Last semester, I took an Art History course titled Greek and Roman Art and Archaeology. I fell in love with the monuments, the statues, and the beautiful pigments used to color these spectacular works. When I decided to study abroad, I knew Greece was the number one place on my must see list. Even though I dreamed of standing in front of ancient temples admiring them as I had on the lecture screen, I never thought that it would actually be a possibility.
When I arrived in Italy, my roommate and I had agreed to try to make Greece our 10-day Fall Break trip. After a lot of planning, it was all set up and even though it was only two months away at the time, it was one of those things that still didn’t feel real until we got there. When we arrived in Athens, we checked into our hostel and started getting ready for our walking tour. We hiked up to the Acropolis and followed a guide as she recounted some of the information I’d learned in my course the semester before. One of my favorite things in the whole world is the feeling I get when I’m standing in front of a work of art or architecture that I’ve studied before. I love knowing details that not everyone knows and being able to wholeheartedly appreciate the masterpieces these works truly are.
After exploring the Acropolis, we headed back down to the main square for some lunch and shopping. As we were coming down the hill, I saw a magical green sign in the distance signifying that there was a Starbucks!!!!! No matter what anyone else thinks, I pride myself on my Starbucks Gold Member status. But up til this point, it had been almost six months since I’d indulged in an overpriced drink from Starbucks. Over the summer I was an intern at the Cape Cod Museum of Art, and those of you who’ve spent any time on the Cape know the monopoly Dunkin’ Donuts has over the coffee there. So, I rushed over to the Starbucks and quickly sipped [read: gulped] an iced chai tea latte as I explored the main square. Soon, I found myself standing in front of a gyro stand ordering a chicken gyro with extra tzatziki sauce and no onions. I have to admit that chai tea and gyro were not a match made in heaven, but how could I pass up either one?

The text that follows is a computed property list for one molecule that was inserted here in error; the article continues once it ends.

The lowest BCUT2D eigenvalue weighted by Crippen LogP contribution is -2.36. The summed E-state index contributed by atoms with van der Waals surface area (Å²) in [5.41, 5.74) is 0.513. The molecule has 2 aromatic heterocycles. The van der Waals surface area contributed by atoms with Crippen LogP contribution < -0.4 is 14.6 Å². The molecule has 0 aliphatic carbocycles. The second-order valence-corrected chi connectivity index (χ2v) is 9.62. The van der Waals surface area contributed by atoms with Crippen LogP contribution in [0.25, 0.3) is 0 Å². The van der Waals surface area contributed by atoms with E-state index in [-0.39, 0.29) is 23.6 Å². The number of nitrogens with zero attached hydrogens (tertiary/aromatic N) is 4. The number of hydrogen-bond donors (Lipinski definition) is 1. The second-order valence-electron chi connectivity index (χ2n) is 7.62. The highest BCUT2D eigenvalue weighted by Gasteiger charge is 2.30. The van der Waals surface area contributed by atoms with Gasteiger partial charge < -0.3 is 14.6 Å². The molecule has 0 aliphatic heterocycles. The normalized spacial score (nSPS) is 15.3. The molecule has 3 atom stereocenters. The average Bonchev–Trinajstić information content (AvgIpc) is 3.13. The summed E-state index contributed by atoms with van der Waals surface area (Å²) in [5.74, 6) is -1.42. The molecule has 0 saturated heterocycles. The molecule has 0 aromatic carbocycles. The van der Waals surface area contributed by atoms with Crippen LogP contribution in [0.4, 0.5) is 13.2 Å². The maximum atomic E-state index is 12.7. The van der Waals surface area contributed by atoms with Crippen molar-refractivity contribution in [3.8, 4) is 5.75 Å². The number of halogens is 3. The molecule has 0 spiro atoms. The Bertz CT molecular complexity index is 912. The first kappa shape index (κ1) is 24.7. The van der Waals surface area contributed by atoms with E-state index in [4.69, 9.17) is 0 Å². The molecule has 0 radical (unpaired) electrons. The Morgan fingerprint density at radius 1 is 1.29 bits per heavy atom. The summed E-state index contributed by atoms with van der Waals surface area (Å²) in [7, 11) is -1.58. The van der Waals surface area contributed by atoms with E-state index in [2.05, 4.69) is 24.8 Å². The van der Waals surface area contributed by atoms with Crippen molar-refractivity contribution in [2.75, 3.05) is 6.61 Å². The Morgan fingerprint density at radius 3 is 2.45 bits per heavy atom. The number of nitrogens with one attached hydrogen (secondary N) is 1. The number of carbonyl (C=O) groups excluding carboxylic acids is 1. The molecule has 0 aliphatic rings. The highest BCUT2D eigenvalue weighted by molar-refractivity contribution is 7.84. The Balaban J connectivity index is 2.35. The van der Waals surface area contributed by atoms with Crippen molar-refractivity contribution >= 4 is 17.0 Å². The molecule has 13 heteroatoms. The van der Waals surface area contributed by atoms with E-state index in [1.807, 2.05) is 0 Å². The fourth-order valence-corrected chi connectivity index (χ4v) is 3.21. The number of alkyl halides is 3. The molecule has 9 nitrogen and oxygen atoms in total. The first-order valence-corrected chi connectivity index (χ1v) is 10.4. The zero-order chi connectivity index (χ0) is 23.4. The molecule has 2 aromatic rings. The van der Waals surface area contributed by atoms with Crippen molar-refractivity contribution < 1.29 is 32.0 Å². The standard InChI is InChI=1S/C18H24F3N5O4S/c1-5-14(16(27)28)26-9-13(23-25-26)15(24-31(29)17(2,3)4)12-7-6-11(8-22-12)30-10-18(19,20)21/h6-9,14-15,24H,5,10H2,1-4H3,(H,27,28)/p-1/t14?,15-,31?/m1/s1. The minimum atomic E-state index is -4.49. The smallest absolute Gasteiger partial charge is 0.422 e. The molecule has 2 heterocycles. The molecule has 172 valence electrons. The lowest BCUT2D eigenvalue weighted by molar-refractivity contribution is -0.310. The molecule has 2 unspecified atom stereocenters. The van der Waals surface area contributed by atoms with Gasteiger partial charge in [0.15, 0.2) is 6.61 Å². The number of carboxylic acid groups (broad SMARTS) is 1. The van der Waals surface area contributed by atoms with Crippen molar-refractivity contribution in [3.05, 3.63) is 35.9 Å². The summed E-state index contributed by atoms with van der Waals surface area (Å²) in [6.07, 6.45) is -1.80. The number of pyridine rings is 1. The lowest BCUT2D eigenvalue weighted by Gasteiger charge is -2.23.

As I looked around the main square, I found a small leather shop with handmade shoes. Naturally, I had to go in. I tried on three or four pairs of the beautiful sandals and finally decided on a pair of rose-gold sandals with leaf details on each side. I call them my Hermés shoes (if you’ve ever seen Disney’s Hercules you’d understand why). After I’d made my purchase, I headed back to the hostel to meet with the tour group for our second tour of the day.
Our first stop was Hadrian’s Arch followed by the ruins of the Temple of Zeus. Though neither were quite as spectacular as the monuments on the Acropolis, it still amazed me how well preserved they were considering their age. After the temple, we headed over to the Olympic Stadium. Next, we followed the tour guide through a gorgeous garden and on the other side we found one of the main government buildings. We were just in time to catch the changing of the guard. According to our guide, the guards have different outfits for different times of year. At this time they were dressed in wool jackets, a skirt/kilt-like bottom, tights, and these outrageous clogs with giant puff-balls on the toes. Their hats resembled pill-box hats, but had long tassels extending out of the top.